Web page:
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Lions Roar : January 2018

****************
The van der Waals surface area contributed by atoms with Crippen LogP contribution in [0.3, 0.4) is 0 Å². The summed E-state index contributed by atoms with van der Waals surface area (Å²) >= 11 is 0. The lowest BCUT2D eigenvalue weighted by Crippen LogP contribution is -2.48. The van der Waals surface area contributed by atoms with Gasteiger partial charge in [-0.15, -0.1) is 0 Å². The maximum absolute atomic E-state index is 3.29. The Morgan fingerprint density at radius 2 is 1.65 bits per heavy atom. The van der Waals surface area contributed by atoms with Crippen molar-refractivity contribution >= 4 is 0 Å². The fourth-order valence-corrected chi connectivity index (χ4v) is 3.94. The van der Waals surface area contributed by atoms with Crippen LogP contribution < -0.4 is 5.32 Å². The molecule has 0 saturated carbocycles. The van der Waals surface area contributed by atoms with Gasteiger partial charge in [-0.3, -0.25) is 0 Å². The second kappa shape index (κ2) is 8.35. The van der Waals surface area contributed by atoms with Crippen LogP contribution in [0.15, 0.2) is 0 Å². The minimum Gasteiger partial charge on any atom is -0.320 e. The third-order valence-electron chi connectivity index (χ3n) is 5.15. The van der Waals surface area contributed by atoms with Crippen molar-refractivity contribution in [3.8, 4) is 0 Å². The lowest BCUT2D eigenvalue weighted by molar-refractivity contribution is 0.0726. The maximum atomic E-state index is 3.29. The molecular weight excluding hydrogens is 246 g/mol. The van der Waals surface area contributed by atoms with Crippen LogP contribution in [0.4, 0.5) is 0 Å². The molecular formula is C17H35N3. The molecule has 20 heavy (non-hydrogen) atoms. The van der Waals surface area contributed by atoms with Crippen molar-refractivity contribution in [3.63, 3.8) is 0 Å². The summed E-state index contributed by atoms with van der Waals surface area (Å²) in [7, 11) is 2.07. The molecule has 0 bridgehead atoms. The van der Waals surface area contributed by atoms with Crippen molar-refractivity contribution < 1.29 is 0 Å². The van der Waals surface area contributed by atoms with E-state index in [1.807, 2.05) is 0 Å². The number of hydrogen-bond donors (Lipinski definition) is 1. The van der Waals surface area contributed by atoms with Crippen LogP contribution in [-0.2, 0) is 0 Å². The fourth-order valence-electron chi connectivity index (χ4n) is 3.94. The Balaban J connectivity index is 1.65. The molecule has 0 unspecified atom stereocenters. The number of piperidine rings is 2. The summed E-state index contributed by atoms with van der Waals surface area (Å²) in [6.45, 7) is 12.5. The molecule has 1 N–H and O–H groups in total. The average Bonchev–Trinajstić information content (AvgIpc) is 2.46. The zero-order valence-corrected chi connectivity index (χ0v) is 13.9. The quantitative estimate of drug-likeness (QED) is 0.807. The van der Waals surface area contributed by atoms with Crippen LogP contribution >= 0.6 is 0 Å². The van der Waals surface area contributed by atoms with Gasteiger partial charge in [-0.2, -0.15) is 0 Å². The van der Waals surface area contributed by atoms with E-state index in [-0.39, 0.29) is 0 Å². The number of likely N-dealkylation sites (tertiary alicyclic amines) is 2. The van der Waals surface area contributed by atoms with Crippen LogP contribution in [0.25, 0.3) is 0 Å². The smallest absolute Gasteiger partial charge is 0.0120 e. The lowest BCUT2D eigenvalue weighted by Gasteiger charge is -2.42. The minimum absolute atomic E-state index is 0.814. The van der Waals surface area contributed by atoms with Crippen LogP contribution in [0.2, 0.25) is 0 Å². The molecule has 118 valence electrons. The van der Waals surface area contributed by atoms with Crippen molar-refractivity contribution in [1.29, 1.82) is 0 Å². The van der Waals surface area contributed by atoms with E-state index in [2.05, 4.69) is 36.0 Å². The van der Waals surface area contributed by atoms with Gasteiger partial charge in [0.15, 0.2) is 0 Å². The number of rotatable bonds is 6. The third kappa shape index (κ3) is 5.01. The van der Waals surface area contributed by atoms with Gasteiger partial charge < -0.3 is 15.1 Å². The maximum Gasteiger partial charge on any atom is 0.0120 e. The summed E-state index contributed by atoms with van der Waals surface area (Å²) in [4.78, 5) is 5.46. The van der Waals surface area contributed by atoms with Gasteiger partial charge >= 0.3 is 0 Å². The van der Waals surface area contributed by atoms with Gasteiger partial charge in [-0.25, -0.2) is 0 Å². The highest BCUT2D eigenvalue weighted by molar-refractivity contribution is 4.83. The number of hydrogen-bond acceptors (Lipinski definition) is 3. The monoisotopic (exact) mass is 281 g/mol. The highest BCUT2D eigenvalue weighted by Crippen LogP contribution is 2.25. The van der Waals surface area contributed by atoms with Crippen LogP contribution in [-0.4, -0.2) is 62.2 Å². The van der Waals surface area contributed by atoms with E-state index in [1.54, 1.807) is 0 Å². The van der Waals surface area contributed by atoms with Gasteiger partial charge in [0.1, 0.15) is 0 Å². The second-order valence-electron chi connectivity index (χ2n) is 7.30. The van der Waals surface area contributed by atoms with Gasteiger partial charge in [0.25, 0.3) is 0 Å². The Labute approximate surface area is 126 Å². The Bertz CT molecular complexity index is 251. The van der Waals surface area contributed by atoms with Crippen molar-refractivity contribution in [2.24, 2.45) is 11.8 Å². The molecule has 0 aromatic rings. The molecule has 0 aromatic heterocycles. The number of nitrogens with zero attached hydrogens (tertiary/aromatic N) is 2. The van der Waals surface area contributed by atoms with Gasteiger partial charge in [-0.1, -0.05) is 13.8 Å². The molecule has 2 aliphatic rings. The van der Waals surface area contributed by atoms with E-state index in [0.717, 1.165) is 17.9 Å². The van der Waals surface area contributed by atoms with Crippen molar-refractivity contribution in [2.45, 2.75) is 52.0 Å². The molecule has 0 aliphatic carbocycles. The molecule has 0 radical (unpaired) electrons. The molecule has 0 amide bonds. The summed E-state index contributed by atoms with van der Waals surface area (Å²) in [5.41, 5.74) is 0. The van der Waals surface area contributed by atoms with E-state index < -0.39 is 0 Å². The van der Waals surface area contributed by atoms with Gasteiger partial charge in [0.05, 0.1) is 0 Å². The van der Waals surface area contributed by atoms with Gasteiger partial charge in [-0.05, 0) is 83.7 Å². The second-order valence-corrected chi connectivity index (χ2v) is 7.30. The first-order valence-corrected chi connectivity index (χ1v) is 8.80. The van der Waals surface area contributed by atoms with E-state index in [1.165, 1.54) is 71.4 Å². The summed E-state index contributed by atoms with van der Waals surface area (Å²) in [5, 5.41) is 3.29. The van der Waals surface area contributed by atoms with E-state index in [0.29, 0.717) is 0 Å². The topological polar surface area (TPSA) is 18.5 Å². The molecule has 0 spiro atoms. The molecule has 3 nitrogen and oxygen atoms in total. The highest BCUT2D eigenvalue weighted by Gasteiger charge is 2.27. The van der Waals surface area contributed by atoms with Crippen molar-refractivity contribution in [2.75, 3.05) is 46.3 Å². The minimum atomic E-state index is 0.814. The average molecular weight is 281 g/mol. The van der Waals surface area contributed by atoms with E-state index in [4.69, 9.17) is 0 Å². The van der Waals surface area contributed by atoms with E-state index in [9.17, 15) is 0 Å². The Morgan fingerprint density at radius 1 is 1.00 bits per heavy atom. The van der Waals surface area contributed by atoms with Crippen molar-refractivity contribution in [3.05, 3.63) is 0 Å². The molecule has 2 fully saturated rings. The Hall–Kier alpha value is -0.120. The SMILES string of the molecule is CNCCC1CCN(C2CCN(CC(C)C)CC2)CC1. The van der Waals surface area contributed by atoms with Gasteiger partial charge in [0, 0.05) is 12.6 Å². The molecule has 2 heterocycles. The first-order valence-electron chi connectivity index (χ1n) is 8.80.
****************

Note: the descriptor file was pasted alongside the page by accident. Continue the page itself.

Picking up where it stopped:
METTA MEDITATION IS NOT a magi- cal spell you can cast on the population of the U.S. in order to produce a state of utopian bliss. It is not a cure-all for oppression and the unequal distribution of power and privilege. Metta meditation doesn’t work like that. It’s about being determined, coura- geous, and patient in purifying your own heart and mind. Metta is a meditation practice that MUSHIM PATRICIA IKEDA is a Buddhist teacher, community activist, and diversity and inclusion consultant based in Oakland. ILLUSTRATIONSBYTOMIUM HOW TO PRACTICE Metta for a Troubled Time MUSHIM PATRICIA IKEDA teaches us how to generate loving-kindness and good will as an antidote to hatred and fear. involves concentrating and reciting, either silently or out loud, phrases of good wishes toward yourself and others. Metta is usually translated as “loving- kindness,” but I prefer Thanissaro Bhik- khu’s translation of metta as “good will.” What this form of meditation is designed to do—and for many people does very successfully—is to purify us of hatred and ill will. Good will is the antidote to ill will. Good will, or loving- kindness, is the antidote to ill will, hatred, and enmity. Dr. Martin Luther King, Jr., talked about the need for “aggressive nonviolence.” There are times and situations in which we have to show up and throw down, and this may be such a time. Whether I do that from a mind of toxic hatred, or from a mind that recognizes that every human being has at some point been my mother, my parent, or guardian, depends on how well I practice metta. When you practice good will, you remove fear and negative reactivity from your mind. For me, this is what is most important about many people practicing metta, together or individually, whenever it is necessary to reduce the conflict and hatred that emerge so quickly from fear LION’S ROAR | JANUARY 2018 27 CULTURE • LIFE • PRACTICE